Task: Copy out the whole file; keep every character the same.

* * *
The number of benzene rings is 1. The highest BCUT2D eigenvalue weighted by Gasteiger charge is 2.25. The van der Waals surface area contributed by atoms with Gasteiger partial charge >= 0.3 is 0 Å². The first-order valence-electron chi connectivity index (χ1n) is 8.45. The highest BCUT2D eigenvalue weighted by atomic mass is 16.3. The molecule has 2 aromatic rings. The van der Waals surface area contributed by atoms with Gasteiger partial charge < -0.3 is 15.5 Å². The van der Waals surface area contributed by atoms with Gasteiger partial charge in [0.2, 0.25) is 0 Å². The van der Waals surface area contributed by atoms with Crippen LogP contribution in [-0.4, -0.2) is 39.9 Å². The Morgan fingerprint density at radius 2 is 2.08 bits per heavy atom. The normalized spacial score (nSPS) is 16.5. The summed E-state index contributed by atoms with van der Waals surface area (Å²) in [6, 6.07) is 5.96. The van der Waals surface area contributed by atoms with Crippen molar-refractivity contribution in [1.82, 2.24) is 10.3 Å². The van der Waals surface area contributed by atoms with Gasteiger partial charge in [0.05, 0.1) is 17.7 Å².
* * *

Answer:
The number of benzene rings is 1. The highest BCUT2D eigenvalue weighted by Gasteiger charge is 2.25. The van der Waals surface area contributed by atoms with Gasteiger partial charge >= 0.3 is 0 Å². The first-order valence-electron chi connectivity index (χ1n) is 8.45. The highest BCUT2D eigenvalue weighted by atomic mass is 16.3. The molecule has 2 aromatic rings. The van der Waals surface area contributed by atoms with Gasteiger partial charge < -0.3 is 15.5 Å². The van der Waals surface area contributed by atoms with Gasteiger partial charge in [0.2, 0.25) is 0 Å². The van der Waals surface area contributed by atoms with Crippen LogP contribution in [-0.4, -0.2) is 39.9 Å². The Morgan fingerprint density at radius 2 is 2.08 bits per heavy atom. The normalized spacial score (nSPS) is 16.5. The summed E-state index contributed by atoms with van der Waals surface area (Å²) in [6, 6.07) is 5.96. The van der Waals surface area contributed by atoms with Crippen molar-refractivity contribution in [1.82, 2.24) is 10.3 Å². The van der Waals surface area contributed by atoms with Gasteiger partial charge in [0.05, 0.1) is 17.7 Å².